On a slightly related note, you might as well try and calculate simpler cases (all of which are indeterminate, if my mental calculations are correct)

1^^-1
1^^-2
0^^-2

I'm sure you can find other places where the value of tetration is indeterminate.
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#24
(07/27/2009, 08:10 AM)andydude Wrote:
(06/29/2009, 08:20 PM)tommy1729 Wrote: i want andrew robbins to compute slog(A) ( exp(A) = A )

That is indeterminate.


How do you mean " indeterminate " ?

as in oo ? as in undefined ?

isnt andrew slog supposed to be defined for all complex z ?

didnt he claim that ?


Regards

tommy1729
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#25
(08/11/2009, 12:18 PM)tommy1729 Wrote:
(07/27/2009, 08:10 AM)andydude Wrote:
(06/29/2009, 08:20 PM)tommy1729 Wrote: i want andrew robbins to compute slog(A) ( exp(A) = A )

That is indeterminate.


How do you mean " indeterminate " ?

as in oo ? as in undefined ?

isnt andrew slog supposed to be defined for all complex z ?

didnt he claim that ?


Regards

tommy1729
I suppose a direct analogy is best. The logarithm is the Abel function of multiplication, and multiplication has 0 as a fixed point. So what, pray tell, is log(0)?

In the same way that log(0) is indeterminate, so too is slog(A), where A is a fixed point of exponentiation.

Of course, the real part of log(0) is negative infinity, but the imaginary part is undefined (any value would work). For the slog(A), the imaginary part is infinity (or negative infinity), but the real part is undefined.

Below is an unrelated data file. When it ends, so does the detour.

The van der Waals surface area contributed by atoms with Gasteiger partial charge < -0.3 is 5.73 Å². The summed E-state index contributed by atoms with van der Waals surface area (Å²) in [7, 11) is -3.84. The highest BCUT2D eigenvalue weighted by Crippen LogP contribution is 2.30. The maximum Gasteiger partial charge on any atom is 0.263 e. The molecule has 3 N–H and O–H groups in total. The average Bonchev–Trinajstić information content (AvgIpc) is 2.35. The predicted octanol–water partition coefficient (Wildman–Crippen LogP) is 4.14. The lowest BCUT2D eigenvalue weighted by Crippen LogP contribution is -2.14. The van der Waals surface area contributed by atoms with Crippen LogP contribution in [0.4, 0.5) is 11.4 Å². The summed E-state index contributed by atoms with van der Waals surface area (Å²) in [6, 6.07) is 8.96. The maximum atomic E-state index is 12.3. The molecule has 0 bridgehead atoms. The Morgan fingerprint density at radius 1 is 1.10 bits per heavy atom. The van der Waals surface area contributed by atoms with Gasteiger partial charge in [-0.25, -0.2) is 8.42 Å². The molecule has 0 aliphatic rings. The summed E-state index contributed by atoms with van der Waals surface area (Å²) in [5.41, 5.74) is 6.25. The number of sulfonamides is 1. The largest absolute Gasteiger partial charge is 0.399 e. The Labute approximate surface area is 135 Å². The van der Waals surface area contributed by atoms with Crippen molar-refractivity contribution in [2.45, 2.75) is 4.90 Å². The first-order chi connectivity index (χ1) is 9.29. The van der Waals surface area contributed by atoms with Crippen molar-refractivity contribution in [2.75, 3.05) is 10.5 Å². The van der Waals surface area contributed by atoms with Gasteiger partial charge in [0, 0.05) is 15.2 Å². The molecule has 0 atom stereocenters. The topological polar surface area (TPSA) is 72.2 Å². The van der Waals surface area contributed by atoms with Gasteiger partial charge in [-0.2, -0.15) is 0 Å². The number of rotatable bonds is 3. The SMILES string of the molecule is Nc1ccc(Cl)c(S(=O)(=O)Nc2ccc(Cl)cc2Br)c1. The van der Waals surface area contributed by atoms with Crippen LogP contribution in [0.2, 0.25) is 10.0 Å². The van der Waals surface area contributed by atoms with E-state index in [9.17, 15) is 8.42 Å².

~ Jay Daniel Fox
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#26
(08/11/2009, 07:06 PM)jaydfox Wrote: In the same way that log(0) is indeterminate, so too is slog(A), where A is a fixed point of exponentiation.
I should preface this with the assumption that it also depends which branch we're in.

For example, consider the number 0.787605370443680 - 0.755132477752332*I. Note that this number is well within the radius of convergence for the power series derived by Andrew's slog at 0.

Exponentiate this three times, and you'll arrive at 0.318131505204764 + 1.33723570143069*I, which is A for base e.

So slog(A) is equal to 3+slog(0.787605370443680 - 0.755132477752332*I), in some branch of the slog. But in the principal branch, it's at the singularity, and hence the value is indeterminate.
~ Jay Daniel Fox